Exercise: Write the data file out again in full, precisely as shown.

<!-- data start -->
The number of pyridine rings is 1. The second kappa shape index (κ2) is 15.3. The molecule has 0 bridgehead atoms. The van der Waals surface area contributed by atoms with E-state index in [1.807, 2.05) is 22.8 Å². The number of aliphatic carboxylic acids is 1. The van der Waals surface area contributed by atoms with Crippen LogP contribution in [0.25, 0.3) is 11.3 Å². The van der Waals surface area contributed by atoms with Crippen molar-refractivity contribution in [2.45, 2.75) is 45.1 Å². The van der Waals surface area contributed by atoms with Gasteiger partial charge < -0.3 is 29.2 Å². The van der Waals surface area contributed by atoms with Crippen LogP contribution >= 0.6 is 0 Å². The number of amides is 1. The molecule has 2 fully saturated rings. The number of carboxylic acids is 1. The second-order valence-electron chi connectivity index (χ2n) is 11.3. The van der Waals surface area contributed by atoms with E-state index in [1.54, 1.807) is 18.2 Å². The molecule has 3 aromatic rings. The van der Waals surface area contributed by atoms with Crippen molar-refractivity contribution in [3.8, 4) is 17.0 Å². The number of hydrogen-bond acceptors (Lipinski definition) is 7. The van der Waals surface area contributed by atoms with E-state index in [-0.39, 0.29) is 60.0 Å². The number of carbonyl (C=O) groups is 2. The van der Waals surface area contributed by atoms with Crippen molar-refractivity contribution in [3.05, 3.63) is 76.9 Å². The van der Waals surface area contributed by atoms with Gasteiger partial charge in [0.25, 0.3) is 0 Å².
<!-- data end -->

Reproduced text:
The number of pyridine rings is 1. The second kappa shape index (κ2) is 15.3. The molecule has 0 bridgehead atoms. The van der Waals surface area contributed by atoms with E-state index in [1.807, 2.05) is 22.8 Å². The number of aliphatic carboxylic acids is 1. The van der Waals surface area contributed by atoms with Crippen LogP contribution in [0.25, 0.3) is 11.3 Å². The van der Waals surface area contributed by atoms with Crippen molar-refractivity contribution in [2.45, 2.75) is 45.1 Å². The van der Waals surface area contributed by atoms with Gasteiger partial charge < -0.3 is 29.2 Å². The van der Waals surface area contributed by atoms with Crippen LogP contribution >= 0.6 is 0 Å². The number of amides is 1. The molecule has 2 fully saturated rings. The number of carboxylic acids is 1. The second-order valence-electron chi connectivity index (χ2n) is 11.3. The van der Waals surface area contributed by atoms with E-state index in [1.54, 1.807) is 18.2 Å². The molecule has 3 aromatic rings. The van der Waals surface area contributed by atoms with Crippen molar-refractivity contribution in [3.8, 4) is 17.0 Å². The number of hydrogen-bond acceptors (Lipinski definition) is 7. The van der Waals surface area contributed by atoms with E-state index in [-0.39, 0.29) is 60.0 Å². The number of carbonyl (C=O) groups is 2. The van der Waals surface area contributed by atoms with Crippen molar-refractivity contribution in [3.05, 3.63) is 76.9 Å². The van der Waals surface area contributed by atoms with Gasteiger partial charge in [0.25, 0.3) is 0 Å².